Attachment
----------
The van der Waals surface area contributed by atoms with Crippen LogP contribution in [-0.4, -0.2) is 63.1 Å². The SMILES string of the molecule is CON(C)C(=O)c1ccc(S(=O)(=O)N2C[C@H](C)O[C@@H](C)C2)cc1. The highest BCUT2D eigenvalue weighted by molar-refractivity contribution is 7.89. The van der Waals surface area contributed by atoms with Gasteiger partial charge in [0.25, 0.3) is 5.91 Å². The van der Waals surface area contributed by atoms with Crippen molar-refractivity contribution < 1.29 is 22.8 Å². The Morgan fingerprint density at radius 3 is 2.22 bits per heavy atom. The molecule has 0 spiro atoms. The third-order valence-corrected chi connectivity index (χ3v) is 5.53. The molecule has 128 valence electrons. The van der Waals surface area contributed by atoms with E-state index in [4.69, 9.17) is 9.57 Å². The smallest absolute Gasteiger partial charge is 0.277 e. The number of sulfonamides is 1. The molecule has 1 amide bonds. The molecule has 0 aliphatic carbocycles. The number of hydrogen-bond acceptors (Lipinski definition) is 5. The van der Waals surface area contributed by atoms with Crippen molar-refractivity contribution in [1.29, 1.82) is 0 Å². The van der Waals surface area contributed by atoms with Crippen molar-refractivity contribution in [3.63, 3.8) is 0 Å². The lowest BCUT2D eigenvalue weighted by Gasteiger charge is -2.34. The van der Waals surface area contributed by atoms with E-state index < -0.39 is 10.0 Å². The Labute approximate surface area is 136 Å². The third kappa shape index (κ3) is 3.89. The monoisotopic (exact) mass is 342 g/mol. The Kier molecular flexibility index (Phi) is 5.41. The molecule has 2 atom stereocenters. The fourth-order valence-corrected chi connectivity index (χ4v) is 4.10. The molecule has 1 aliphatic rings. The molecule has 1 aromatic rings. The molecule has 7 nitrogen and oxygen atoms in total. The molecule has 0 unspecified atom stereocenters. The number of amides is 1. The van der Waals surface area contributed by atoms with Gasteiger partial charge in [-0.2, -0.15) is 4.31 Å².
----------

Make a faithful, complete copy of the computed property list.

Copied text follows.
The van der Waals surface area contributed by atoms with Crippen LogP contribution in [-0.4, -0.2) is 63.1 Å². The SMILES string of the molecule is CON(C)C(=O)c1ccc(S(=O)(=O)N2C[C@H](C)O[C@@H](C)C2)cc1. The highest BCUT2D eigenvalue weighted by molar-refractivity contribution is 7.89. The van der Waals surface area contributed by atoms with Gasteiger partial charge in [0.25, 0.3) is 5.91 Å². The van der Waals surface area contributed by atoms with Crippen molar-refractivity contribution < 1.29 is 22.8 Å². The Morgan fingerprint density at radius 3 is 2.22 bits per heavy atom. The molecule has 0 spiro atoms. The third-order valence-corrected chi connectivity index (χ3v) is 5.53. The molecule has 128 valence electrons. The van der Waals surface area contributed by atoms with E-state index in [4.69, 9.17) is 9.57 Å². The smallest absolute Gasteiger partial charge is 0.277 e. The number of sulfonamides is 1. The molecule has 1 amide bonds. The molecule has 0 aliphatic carbocycles. The number of hydrogen-bond acceptors (Lipinski definition) is 5. The van der Waals surface area contributed by atoms with Crippen molar-refractivity contribution in [1.29, 1.82) is 0 Å². The van der Waals surface area contributed by atoms with Crippen molar-refractivity contribution in [3.63, 3.8) is 0 Å². The lowest BCUT2D eigenvalue weighted by Gasteiger charge is -2.34. The van der Waals surface area contributed by atoms with E-state index < -0.39 is 10.0 Å². The Labute approximate surface area is 136 Å². The third kappa shape index (κ3) is 3.89. The monoisotopic (exact) mass is 342 g/mol. The Kier molecular flexibility index (Phi) is 5.41. The molecule has 2 atom stereocenters. The fourth-order valence-corrected chi connectivity index (χ4v) is 4.10. The molecule has 1 aliphatic rings. The molecule has 1 aromatic rings. The molecule has 7 nitrogen and oxygen atoms in total. The molecule has 0 unspecified atom stereocenters. The number of amides is 1. The van der Waals surface area contributed by atoms with Gasteiger partial charge in [-0.2, -0.15) is 4.31 Å².